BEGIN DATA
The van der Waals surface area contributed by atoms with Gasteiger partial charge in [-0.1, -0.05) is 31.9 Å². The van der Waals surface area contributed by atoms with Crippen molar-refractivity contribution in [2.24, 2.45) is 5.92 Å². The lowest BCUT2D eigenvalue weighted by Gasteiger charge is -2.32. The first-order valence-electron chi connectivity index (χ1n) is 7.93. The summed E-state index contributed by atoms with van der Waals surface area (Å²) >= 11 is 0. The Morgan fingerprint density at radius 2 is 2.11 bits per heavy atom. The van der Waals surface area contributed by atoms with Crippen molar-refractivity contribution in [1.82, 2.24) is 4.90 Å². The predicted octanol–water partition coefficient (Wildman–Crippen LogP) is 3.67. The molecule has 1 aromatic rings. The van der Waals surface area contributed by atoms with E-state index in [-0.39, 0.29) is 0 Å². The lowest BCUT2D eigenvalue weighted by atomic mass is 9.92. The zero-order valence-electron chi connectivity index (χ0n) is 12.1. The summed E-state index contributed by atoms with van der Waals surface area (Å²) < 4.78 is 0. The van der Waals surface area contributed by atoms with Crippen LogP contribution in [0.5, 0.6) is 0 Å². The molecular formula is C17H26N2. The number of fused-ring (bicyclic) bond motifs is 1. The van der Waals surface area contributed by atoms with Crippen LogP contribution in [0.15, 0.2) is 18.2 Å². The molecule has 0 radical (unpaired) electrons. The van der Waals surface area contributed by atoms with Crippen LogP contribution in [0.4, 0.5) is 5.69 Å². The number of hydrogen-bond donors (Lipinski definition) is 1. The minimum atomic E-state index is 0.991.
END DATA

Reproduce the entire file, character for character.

The van der Waals surface area contributed by atoms with Gasteiger partial charge in [-0.1, -0.05) is 31.9 Å². The van der Waals surface area contributed by atoms with Crippen molar-refractivity contribution in [2.24, 2.45) is 5.92 Å². The lowest BCUT2D eigenvalue weighted by Gasteiger charge is -2.32. The first-order valence-electron chi connectivity index (χ1n) is 7.93. The summed E-state index contributed by atoms with van der Waals surface area (Å²) >= 11 is 0. The Morgan fingerprint density at radius 2 is 2.11 bits per heavy atom. The van der Waals surface area contributed by atoms with Crippen molar-refractivity contribution in [1.82, 2.24) is 4.90 Å². The predicted octanol–water partition coefficient (Wildman–Crippen LogP) is 3.67. The molecule has 1 aromatic rings. The van der Waals surface area contributed by atoms with E-state index in [-0.39, 0.29) is 0 Å². The lowest BCUT2D eigenvalue weighted by atomic mass is 9.92. The zero-order valence-electron chi connectivity index (χ0n) is 12.1. The summed E-state index contributed by atoms with van der Waals surface area (Å²) < 4.78 is 0. The van der Waals surface area contributed by atoms with Crippen LogP contribution in [0.5, 0.6) is 0 Å². The molecular formula is C17H26N2. The number of fused-ring (bicyclic) bond motifs is 1. The van der Waals surface area contributed by atoms with Crippen LogP contribution in [0.15, 0.2) is 18.2 Å². The molecule has 0 radical (unpaired) electrons. The van der Waals surface area contributed by atoms with Crippen LogP contribution in [0.4, 0.5) is 5.69 Å². The number of hydrogen-bond donors (Lipinski definition) is 1. The minimum atomic E-state index is 0.991.